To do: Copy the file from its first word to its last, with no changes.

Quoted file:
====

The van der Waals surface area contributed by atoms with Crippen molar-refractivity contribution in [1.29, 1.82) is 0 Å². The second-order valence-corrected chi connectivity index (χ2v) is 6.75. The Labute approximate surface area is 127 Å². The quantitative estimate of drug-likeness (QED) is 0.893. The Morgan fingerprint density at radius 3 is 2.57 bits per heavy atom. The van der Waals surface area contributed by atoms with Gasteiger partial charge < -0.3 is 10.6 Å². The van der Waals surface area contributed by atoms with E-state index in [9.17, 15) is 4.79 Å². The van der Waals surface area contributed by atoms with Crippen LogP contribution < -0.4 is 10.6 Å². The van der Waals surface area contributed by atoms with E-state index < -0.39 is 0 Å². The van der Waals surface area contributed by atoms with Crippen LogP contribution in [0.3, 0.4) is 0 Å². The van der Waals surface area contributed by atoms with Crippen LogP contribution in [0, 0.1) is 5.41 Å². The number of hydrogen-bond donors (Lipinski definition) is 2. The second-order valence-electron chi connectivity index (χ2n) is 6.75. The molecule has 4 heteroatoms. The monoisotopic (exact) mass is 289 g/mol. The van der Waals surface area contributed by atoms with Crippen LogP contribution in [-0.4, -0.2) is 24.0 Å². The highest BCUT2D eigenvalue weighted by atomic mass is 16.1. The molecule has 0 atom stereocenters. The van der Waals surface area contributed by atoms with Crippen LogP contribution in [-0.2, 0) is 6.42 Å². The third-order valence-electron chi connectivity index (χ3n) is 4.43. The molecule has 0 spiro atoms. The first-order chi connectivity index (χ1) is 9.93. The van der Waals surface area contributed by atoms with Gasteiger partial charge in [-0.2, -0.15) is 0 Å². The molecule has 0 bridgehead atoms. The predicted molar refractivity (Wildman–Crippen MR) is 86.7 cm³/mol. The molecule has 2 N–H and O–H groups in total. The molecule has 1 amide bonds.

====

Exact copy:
The van der Waals surface area contributed by atoms with Crippen molar-refractivity contribution in [1.29, 1.82) is 0 Å². The second-order valence-corrected chi connectivity index (χ2v) is 6.75. The Labute approximate surface area is 127 Å². The quantitative estimate of drug-likeness (QED) is 0.893. The Morgan fingerprint density at radius 3 is 2.57 bits per heavy atom. The van der Waals surface area contributed by atoms with Gasteiger partial charge < -0.3 is 10.6 Å². The van der Waals surface area contributed by atoms with E-state index in [9.17, 15) is 4.79 Å². The van der Waals surface area contributed by atoms with Crippen LogP contribution < -0.4 is 10.6 Å². The van der Waals surface area contributed by atoms with E-state index < -0.39 is 0 Å². The van der Waals surface area contributed by atoms with Crippen LogP contribution in [0.3, 0.4) is 0 Å². The van der Waals surface area contributed by atoms with Crippen LogP contribution in [0, 0.1) is 5.41 Å². The number of hydrogen-bond donors (Lipinski definition) is 2. The second-order valence-electron chi connectivity index (χ2n) is 6.75. The molecule has 4 heteroatoms. The monoisotopic (exact) mass is 289 g/mol. The van der Waals surface area contributed by atoms with Crippen LogP contribution in [-0.4, -0.2) is 24.0 Å². The highest BCUT2D eigenvalue weighted by atomic mass is 16.1. The molecule has 0 atom stereocenters. The van der Waals surface area contributed by atoms with Crippen LogP contribution in [-0.2, 0) is 6.42 Å². The third-order valence-electron chi connectivity index (χ3n) is 4.43. The molecule has 0 spiro atoms. The first-order chi connectivity index (χ1) is 9.93. The van der Waals surface area contributed by atoms with Gasteiger partial charge in [-0.2, -0.15) is 0 Å². The molecule has 0 bridgehead atoms. The predicted molar refractivity (Wildman–Crippen MR) is 86.7 cm³/mol. The molecule has 2 N–H and O–H groups in total. The molecule has 1 amide bonds.